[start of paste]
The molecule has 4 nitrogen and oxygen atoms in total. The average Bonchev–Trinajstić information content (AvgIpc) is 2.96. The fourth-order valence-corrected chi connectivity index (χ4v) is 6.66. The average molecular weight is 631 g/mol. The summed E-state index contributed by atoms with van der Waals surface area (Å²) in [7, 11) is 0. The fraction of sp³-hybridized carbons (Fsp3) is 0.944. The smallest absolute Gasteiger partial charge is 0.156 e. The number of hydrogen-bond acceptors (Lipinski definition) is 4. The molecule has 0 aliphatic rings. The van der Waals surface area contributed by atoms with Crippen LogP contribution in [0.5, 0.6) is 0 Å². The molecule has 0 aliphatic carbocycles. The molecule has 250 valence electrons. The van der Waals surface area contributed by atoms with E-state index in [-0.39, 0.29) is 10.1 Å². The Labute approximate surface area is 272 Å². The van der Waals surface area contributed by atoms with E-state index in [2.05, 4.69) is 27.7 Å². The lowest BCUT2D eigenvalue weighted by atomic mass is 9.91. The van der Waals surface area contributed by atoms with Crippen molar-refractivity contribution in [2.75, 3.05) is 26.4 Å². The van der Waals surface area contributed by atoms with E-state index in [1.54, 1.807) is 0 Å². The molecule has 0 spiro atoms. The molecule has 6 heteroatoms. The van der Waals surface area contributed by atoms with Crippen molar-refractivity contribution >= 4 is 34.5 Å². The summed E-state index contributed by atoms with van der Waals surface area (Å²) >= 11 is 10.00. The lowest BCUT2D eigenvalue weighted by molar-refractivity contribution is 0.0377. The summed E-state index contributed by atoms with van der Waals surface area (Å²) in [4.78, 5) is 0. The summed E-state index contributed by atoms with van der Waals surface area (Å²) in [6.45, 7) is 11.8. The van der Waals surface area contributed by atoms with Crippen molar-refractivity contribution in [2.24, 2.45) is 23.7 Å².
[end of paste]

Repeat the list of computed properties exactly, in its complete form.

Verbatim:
The molecule has 4 nitrogen and oxygen atoms in total. The average Bonchev–Trinajstić information content (AvgIpc) is 2.96. The fourth-order valence-corrected chi connectivity index (χ4v) is 6.66. The average molecular weight is 631 g/mol. The summed E-state index contributed by atoms with van der Waals surface area (Å²) in [7, 11) is 0. The fraction of sp³-hybridized carbons (Fsp3) is 0.944. The smallest absolute Gasteiger partial charge is 0.156 e. The number of hydrogen-bond acceptors (Lipinski definition) is 4. The molecule has 0 aliphatic rings. The van der Waals surface area contributed by atoms with Crippen LogP contribution in [0.5, 0.6) is 0 Å². The molecule has 0 aliphatic carbocycles. The molecule has 250 valence electrons. The van der Waals surface area contributed by atoms with E-state index in [-0.39, 0.29) is 10.1 Å². The Labute approximate surface area is 272 Å². The van der Waals surface area contributed by atoms with E-state index in [2.05, 4.69) is 27.7 Å². The lowest BCUT2D eigenvalue weighted by atomic mass is 9.91. The van der Waals surface area contributed by atoms with Crippen molar-refractivity contribution in [2.75, 3.05) is 26.4 Å². The van der Waals surface area contributed by atoms with E-state index in [1.54, 1.807) is 0 Å². The molecule has 0 spiro atoms. The molecule has 6 heteroatoms. The van der Waals surface area contributed by atoms with Crippen molar-refractivity contribution >= 4 is 34.5 Å². The summed E-state index contributed by atoms with van der Waals surface area (Å²) >= 11 is 10.00. The lowest BCUT2D eigenvalue weighted by molar-refractivity contribution is 0.0377. The summed E-state index contributed by atoms with van der Waals surface area (Å²) in [4.78, 5) is 0. The summed E-state index contributed by atoms with van der Waals surface area (Å²) in [6.45, 7) is 11.8. The van der Waals surface area contributed by atoms with Crippen molar-refractivity contribution in [2.24, 2.45) is 23.7 Å².